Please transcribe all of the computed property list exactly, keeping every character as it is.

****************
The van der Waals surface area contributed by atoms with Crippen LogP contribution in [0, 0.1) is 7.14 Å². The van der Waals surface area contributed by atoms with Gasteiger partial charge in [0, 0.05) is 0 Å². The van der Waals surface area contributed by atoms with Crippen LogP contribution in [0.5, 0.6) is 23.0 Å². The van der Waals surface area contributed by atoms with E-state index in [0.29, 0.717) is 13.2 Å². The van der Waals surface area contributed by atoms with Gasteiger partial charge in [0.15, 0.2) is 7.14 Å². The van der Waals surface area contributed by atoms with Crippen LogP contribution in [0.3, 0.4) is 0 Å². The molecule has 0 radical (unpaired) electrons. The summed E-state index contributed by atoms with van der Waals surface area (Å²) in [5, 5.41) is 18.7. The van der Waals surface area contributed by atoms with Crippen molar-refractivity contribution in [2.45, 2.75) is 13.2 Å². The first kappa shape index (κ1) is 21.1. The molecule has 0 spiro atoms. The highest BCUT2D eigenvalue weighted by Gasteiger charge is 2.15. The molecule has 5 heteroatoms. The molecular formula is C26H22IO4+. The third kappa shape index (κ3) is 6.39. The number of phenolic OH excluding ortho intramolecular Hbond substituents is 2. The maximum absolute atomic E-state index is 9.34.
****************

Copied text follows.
The van der Waals surface area contributed by atoms with Crippen LogP contribution in [0, 0.1) is 7.14 Å². The van der Waals surface area contributed by atoms with Gasteiger partial charge in [0, 0.05) is 0 Å². The van der Waals surface area contributed by atoms with Crippen LogP contribution in [0.5, 0.6) is 23.0 Å². The van der Waals surface area contributed by atoms with E-state index in [0.29, 0.717) is 13.2 Å². The van der Waals surface area contributed by atoms with Gasteiger partial charge in [0.15, 0.2) is 7.14 Å². The van der Waals surface area contributed by atoms with Crippen LogP contribution in [0.3, 0.4) is 0 Å². The molecule has 0 radical (unpaired) electrons. The summed E-state index contributed by atoms with van der Waals surface area (Å²) in [5, 5.41) is 18.7. The van der Waals surface area contributed by atoms with Crippen molar-refractivity contribution in [2.45, 2.75) is 13.2 Å². The first kappa shape index (κ1) is 21.1. The molecule has 0 spiro atoms. The highest BCUT2D eigenvalue weighted by Gasteiger charge is 2.15. The molecule has 5 heteroatoms. The molecular formula is C26H22IO4+. The third kappa shape index (κ3) is 6.39. The number of phenolic OH excluding ortho intramolecular Hbond substituents is 2. The maximum absolute atomic E-state index is 9.34.